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Gregg v. State

United States District Court, W.D. Wisconsin

May 20, 2019

LEANDER J. GREGG, Plaintiff,


          Barbara B. Crabb, District Judge.

         Pro se plaintiff LeAnder J. Gregg filed a civil action under 42 U.S.C. § 1983, contending that staff at the Eau Claire County jail violated his constitutional rights by giving him another inmate's medication and then refusing to send him to the hospital. His complaint is before the court for screening under 28 U.S.C. § 1915A. For the reasons below, I conclude that plaintiff's allegations do not support a constitutional claim against any defendant. Accordingly, I will dismiss this case.


         On July 18, 2018, while plaintiff was incarcerated at the Eau Claire County jail, defendant Officer Oates gave plaintiff medication in a cup. Plaintiff took the medication and, about 30 minutes later, started having stomach pain. Plaintiff used the emergency phone to call the on-duty nurse, defendant David P., who stated that the medication cups had not been labeled and that Officer Oates had given plaintiff medication belonging to another inmate with a similar name. David P. said the medication could be causing the stomach pain and offered plaintiff a slice of pizza to ease the symptoms. However, defendant Officer Kerns stated that plaintiff could not have the pizza. Kerns also denied plaintiff's request to be sent to the hospital.

         Plaintiff says that he would like to bring claims under the constitution and state law. Plaintiff's allegations implicate either the Eighth or Fourteenth Amendments, both of which impose duties on government officials regarding the safety and well-being of individuals in their custody. The Eighth Amendment “prohibits the infliction of ‘cruel and unusual punishments' on those convicted of crimes.” Wilson v. Seiter, 501 U.S. 294, 297 (1991). A prison or jail official violates the Eighth Amendment if the official acts with “deliberate indifference” to a “substantial risk of serious harm” to an inmate's health or safety. Farmer v. Brennan, 511 U.S. 825, 832 (1994). The Fourteenth Amendment applies to claims brought by pretrial detainees, who are not convicted prisoners. Kingsley v. Hendrickson, 135 S.Ct. 2466, 2473 (2015). A prison or jail official violates the Fourteenth Amendment if the official's actions are “objectively unreasonable.” Id.; Miranda v. County of Lake, 900 F.3d 335, 350-53 (7th Cir. 2018). This means that the official acted (1) purposefully, knowingly or recklessly when considering the consequences of his or her actions on plaintiff; and (2) the actions were unreasonable in light of the totality of the circumstances. Miranda, 900 F.3d at 352-53. A showing of negligence or even gross negligence is not sufficient under either the Eighth or Fourteenth Amendment. Id.

         I cannot determine what standard applies to plaintiff's case because he does not say whether he had been convicted and was serving a sentence at the Eau Claire County jail in July 2018, or whether he was being held as a pretrial detainee. However, plaintiff's allegations are not sufficient to state a claim for relief under either standard. There may be some circumstances in which a jail official's act of administering the wrong medication to an inmate would support a constitutional claim. For example, an inmate may state an Eighth or Fourteenth Amendment claim if he alleges that a jail official provided the wrong medication intentionally, routinely or with such carelessness or recklessness that it appeared the official was failing to take reasonable precautions when distributing medications.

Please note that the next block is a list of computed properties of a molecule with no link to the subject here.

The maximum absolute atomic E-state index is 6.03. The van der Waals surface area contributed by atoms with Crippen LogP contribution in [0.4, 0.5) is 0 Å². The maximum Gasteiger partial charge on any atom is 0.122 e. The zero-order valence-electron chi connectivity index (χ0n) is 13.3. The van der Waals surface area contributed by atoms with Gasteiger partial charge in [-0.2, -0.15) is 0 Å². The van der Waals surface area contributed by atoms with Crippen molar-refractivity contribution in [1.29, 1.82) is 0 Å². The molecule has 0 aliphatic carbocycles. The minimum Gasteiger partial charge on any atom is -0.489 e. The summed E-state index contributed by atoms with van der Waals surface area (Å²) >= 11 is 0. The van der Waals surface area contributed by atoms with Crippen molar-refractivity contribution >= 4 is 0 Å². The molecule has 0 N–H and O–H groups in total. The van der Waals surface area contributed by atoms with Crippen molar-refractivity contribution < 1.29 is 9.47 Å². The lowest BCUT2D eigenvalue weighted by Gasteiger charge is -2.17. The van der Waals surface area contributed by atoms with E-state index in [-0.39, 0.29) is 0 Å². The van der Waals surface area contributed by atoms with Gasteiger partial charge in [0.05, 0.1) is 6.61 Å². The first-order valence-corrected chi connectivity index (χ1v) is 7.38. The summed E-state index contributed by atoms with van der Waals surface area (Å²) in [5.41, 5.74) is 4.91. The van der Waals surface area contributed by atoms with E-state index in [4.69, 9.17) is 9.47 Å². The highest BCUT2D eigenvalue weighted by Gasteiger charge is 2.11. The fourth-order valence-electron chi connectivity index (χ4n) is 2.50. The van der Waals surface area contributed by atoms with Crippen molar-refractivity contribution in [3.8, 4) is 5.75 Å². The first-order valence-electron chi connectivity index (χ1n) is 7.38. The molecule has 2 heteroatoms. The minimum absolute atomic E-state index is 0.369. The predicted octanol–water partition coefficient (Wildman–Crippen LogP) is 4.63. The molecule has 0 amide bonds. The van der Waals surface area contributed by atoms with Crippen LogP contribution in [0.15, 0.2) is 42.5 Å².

However, in this instance, plaintiff's allegations do not suggest that any of the individual defendants acted with deliberate indifference or took actions that were objectively unreasonable. He alleges only that defendant Oates made one error in distributing medication and that defendant Nurse David P. erred by failing to label the medication cups. His allegations concern a single instance in which an officer mistakenly delivered medication to an inmate that was intended for a different inmate with a similar name. These allegations suggest negligence at the most and do not support a claim of deliberate indifference or objective unreasonableness.

         Moreover, plaintiff's allegations that defendant Kerns would not send him to the hospital or let him eat pizza do not support constitutional claims. Although plaintiff says he had stomach pain, his allegations do not suggest that he needed any medical treatment, let alone emergency medical treatment at a hospital. Plaintiff does not specify which medication he took or include any allegations suggesting that the single dose of medication presented a substantial risk of serious harm or even caused him extended discomfort. His allegations suggest that the medical provider on staff, David P., did not think plaintiff needed medical treatment and that his pain would likely resolve after plaintiff ate something or waited for a reasonable period of time. For all of these reasons, plaintiff has failed to state a constitutional claim.


         IT IS ORDERED that this case is DISMISSED for plaintiff LeAnder J. Gregg's failure to state a federal claim upon which relief may be granted. A strike shall be recorded in accordance with 28 U.S.C. § 1915(g). The clerk of court ...

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